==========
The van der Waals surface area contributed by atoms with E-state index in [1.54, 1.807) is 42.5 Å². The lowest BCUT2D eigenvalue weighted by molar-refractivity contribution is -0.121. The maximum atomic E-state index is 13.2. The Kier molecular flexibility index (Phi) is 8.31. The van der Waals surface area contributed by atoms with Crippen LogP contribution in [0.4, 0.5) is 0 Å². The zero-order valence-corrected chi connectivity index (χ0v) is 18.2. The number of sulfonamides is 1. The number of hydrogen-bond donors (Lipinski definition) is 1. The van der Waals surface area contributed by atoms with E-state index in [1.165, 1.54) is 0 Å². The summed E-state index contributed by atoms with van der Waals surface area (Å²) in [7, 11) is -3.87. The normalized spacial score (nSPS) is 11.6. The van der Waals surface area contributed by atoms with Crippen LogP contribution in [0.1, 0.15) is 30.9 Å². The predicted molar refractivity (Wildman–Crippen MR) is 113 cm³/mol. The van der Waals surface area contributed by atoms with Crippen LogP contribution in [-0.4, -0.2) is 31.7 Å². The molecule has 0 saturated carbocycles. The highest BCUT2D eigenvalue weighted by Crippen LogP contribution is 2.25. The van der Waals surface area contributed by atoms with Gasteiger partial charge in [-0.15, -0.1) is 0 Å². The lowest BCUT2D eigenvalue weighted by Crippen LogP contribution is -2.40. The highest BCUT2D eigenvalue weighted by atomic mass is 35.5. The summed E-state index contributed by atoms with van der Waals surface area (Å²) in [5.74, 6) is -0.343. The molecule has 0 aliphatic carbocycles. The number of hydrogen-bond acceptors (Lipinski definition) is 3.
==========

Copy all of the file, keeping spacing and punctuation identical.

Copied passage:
The van der Waals surface area contributed by atoms with E-state index in [1.54, 1.807) is 42.5 Å². The lowest BCUT2D eigenvalue weighted by molar-refractivity contribution is -0.121. The maximum atomic E-state index is 13.2. The Kier molecular flexibility index (Phi) is 8.31. The van der Waals surface area contributed by atoms with Crippen LogP contribution in [0.4, 0.5) is 0 Å². The zero-order valence-corrected chi connectivity index (χ0v) is 18.2. The number of sulfonamides is 1. The number of hydrogen-bond donors (Lipinski definition) is 1. The van der Waals surface area contributed by atoms with E-state index in [1.165, 1.54) is 0 Å². The summed E-state index contributed by atoms with van der Waals surface area (Å²) in [7, 11) is -3.87. The normalized spacial score (nSPS) is 11.6. The van der Waals surface area contributed by atoms with Crippen LogP contribution in [0.1, 0.15) is 30.9 Å². The predicted molar refractivity (Wildman–Crippen MR) is 113 cm³/mol. The van der Waals surface area contributed by atoms with Crippen LogP contribution in [-0.4, -0.2) is 31.7 Å². The molecule has 0 saturated carbocycles. The highest BCUT2D eigenvalue weighted by Crippen LogP contribution is 2.25. The van der Waals surface area contributed by atoms with Gasteiger partial charge in [-0.15, -0.1) is 0 Å². The lowest BCUT2D eigenvalue weighted by Crippen LogP contribution is -2.40. The highest BCUT2D eigenvalue weighted by atomic mass is 35.5. The summed E-state index contributed by atoms with van der Waals surface area (Å²) in [5.74, 6) is -0.343. The molecule has 0 aliphatic carbocycles. The number of hydrogen-bond acceptors (Lipinski definition) is 3.